The wind from the south west increased through the day. There isn’t any shelter and at times it became quite hard work!
The landscape changed as we continued our journey across another causeway to the island of Benbecula. This island is essentially flat and we stayed there overnight before crossing yet another causeway onto South Uist.
South Uist is the second largest island on the Outer Hebrides and has a population of about 1700.The population is 90% Roman Catholic. We were riding along the West Coast which has a sandy beach broken occasionally by small estuaries.
The machair along this coast was extensive and featured enough level ground for a footie pitch.
South UIst is connected to the next island on the archipelago, Eriskay, by a causeway which opened in 2000.
It was off the shores of Eriskay that the ship the S.S Politician foundered in 1941 – and from here that the local seafaring community set sail to salvage her precious cargo of whisky, which was in short supply on the islands during the war years. Island fishermen used their boats to reach the wreck, reportedly bringing thousands of the bottles ashore. This event gives the story-line to one of Scotland’s most famous stories – Whisky Galore.
There was an improvement in road width and surface as we entered Eriskay.
The coastal scenery across to Barra opened up as we approached Eriskay Harbour.
Once again Calmac provided an excellent ferry service across to Barra.
Barra is the second southernmost inhabited island in the outer Hebrides, after the adjacent island of Vatersay to which it is connected by a short causeway. The population is just over 1,000.
The area of Barra is about 60 square miles. The only centre of population is Castlebay.
The west of the island has white sandy beaches backed by shell sand, machair and the east has numerous rocky inlets. The predominant faith on the island is Roman Catholicism.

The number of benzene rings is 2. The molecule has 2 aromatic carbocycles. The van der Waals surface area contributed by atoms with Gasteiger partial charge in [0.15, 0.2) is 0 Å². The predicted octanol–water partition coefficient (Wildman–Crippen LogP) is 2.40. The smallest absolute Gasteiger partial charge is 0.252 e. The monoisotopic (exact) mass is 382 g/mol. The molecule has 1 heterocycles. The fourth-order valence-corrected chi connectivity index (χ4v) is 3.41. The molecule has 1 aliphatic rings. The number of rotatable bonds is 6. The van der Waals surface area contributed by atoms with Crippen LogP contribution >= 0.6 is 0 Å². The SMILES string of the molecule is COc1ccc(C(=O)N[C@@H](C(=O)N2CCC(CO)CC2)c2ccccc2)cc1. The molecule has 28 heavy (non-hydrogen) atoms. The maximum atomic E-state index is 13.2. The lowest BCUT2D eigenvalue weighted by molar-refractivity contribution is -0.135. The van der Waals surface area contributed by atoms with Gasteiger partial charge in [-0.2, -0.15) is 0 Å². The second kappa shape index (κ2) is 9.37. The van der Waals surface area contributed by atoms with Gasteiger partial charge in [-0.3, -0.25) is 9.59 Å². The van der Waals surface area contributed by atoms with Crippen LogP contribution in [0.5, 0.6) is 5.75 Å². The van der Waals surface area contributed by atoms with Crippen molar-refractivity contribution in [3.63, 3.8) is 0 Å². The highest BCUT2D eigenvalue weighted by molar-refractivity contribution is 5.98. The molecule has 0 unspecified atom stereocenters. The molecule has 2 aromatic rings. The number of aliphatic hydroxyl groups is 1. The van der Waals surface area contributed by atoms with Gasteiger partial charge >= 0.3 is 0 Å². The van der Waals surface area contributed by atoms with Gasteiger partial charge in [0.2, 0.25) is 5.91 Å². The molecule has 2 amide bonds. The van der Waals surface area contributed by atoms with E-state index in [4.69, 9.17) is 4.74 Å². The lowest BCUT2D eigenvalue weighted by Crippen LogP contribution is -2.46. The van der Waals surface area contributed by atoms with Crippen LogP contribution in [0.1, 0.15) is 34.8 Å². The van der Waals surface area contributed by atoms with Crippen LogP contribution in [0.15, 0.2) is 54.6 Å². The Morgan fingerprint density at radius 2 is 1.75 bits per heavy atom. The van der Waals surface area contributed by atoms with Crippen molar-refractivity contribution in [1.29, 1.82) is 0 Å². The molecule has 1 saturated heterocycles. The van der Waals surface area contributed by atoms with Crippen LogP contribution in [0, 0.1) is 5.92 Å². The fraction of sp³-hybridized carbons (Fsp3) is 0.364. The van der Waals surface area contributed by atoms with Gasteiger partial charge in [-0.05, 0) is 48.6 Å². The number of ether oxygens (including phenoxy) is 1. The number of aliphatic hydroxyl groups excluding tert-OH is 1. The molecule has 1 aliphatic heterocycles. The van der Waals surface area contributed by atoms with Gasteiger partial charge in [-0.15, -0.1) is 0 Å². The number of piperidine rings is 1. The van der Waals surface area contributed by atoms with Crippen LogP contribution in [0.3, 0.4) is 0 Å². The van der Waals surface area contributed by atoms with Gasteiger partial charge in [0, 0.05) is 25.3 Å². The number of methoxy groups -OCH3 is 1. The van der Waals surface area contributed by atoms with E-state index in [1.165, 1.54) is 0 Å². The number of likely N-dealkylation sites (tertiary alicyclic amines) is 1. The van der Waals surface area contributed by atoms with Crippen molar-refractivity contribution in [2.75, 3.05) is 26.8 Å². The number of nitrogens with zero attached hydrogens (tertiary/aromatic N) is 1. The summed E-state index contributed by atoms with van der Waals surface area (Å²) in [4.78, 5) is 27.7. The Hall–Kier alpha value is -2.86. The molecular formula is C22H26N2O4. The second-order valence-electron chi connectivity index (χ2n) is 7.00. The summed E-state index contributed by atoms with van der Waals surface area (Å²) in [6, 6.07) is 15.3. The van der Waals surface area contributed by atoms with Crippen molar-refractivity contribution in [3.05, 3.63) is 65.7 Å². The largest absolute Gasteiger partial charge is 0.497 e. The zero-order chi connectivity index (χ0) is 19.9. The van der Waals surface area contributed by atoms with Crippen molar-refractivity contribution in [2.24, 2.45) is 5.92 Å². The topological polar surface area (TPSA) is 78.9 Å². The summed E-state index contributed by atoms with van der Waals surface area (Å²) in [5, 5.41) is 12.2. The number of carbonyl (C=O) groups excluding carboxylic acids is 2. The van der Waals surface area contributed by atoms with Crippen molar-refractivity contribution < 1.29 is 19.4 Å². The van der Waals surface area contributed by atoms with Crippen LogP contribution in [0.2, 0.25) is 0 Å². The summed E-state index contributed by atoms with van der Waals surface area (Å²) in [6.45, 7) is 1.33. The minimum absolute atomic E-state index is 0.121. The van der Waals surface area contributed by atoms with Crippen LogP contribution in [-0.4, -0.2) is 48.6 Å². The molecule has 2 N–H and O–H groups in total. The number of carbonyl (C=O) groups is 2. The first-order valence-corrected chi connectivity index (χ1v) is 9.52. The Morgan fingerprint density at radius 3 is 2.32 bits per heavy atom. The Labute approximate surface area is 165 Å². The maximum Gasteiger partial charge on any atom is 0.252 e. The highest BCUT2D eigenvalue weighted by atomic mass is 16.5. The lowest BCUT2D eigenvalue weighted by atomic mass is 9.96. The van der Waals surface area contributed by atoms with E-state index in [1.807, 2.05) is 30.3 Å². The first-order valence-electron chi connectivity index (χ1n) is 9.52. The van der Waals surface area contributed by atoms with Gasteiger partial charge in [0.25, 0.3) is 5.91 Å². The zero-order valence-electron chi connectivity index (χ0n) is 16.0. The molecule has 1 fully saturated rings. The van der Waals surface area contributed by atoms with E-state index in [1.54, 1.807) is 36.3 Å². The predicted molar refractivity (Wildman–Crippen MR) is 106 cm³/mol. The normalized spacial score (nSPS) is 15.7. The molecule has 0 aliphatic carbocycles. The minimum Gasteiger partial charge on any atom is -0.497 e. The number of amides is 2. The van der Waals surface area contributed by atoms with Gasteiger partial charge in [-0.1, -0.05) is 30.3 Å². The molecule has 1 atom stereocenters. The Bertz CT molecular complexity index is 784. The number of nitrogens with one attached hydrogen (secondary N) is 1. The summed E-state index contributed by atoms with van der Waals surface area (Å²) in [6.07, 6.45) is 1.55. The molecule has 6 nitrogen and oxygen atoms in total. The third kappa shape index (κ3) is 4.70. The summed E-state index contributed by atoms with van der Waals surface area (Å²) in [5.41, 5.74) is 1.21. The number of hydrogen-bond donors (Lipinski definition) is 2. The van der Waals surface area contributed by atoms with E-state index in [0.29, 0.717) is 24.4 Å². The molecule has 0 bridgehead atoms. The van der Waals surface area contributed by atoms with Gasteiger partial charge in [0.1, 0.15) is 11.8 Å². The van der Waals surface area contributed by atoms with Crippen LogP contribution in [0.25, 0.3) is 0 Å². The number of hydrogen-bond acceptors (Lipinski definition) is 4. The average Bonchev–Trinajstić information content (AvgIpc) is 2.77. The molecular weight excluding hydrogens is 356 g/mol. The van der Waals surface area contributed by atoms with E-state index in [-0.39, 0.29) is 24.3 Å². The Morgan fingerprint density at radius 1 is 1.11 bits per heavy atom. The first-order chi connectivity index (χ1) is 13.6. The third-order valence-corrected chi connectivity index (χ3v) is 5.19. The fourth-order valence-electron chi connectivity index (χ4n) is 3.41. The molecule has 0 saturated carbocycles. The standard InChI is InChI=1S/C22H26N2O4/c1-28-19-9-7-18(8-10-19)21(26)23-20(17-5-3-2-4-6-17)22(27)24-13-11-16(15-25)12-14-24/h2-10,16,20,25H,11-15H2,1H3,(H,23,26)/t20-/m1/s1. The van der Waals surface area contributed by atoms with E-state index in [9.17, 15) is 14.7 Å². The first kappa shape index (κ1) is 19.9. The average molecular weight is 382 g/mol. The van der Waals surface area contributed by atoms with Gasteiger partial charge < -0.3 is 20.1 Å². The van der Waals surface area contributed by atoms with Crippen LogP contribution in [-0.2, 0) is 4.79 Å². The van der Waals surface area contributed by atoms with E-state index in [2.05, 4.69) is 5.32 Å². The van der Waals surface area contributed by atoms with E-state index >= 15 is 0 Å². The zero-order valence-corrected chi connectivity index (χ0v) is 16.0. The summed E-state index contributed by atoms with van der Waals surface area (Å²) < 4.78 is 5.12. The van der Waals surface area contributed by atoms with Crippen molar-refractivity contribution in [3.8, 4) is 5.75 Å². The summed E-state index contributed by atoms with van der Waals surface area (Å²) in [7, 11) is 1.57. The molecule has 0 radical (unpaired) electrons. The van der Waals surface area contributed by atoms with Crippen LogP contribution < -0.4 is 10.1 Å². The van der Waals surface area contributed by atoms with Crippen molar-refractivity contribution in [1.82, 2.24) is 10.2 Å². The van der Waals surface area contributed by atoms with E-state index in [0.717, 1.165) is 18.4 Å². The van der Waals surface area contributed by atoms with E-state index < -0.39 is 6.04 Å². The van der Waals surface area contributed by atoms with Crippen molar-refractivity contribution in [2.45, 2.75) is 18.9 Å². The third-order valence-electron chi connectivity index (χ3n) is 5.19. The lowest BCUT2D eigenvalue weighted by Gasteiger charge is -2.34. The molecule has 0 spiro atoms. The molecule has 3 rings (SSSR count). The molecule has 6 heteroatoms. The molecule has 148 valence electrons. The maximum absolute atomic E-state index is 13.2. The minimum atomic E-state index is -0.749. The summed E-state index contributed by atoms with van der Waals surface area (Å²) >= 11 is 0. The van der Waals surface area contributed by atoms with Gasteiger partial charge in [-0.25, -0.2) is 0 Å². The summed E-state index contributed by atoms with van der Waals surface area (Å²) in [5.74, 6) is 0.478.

Barra’s tiny airport, near Northbay, uses the beach called An Tràigh Mhòr (“The Great Beach”) as a runway. Planes can land and take off only at low tide, so the timetable varies. Voted the world’s most stunning landing spot, Barra’s airport is claimed to be the only airport in the world to have scheduled flights landing on a beach. The aircraft currently in operation on Barra is the de Havilland Canada DHC-6 Twin Otter, flown by Loganair to and from Glasgow. There are usually flights every day of the week in the summer. The beach is also a source of cockles.
We circumnavigated Barra and then continued South across the causeway to Vatersay.
Vatersay is the most southerly inhabited island on the Outer Hebrides. If you want to ride the Hebridean Way I strongly recommend that you start here and ride south to north with the prevailing wind!
The west coast of Vatersay like the other islands has wonderful windswept sands bordered by the rich Machair grasses which were awash with wild flowers.
We returned to the tiny undulating lanes on the rocky east coast of Barra.
The next day we were on our last ferry taking us back to Oban.
What a great adventure – the Outer Hebrides are best explored at the speed of a push bike!
Top tips! Book accommodation as early as possible and at least six months in advance. Barra is particularly difficult. Cycle South to North with the prevailing wind. The ferries are regular but infrequent. Check ferry times when planning your days. There are very few places where you can get any help with mechanical problems with your bike. Service your machines before you go and take tools and spares in quantity!
Day 8: Aborted trip to Callanish Stones
Day 9: Stornoway to Butt of Lewis
Day 10: Lewis to Loch Seaforth
Day 11: Loch Seaforth to Leverburgh
Day 12: Berneray to Benbecula
Day 13: Benbecula to Lochboisdale
Day 14: Lochboisdale to Eriskay | Tour of Barra and Vatersay
Day 15: Another tour of Barra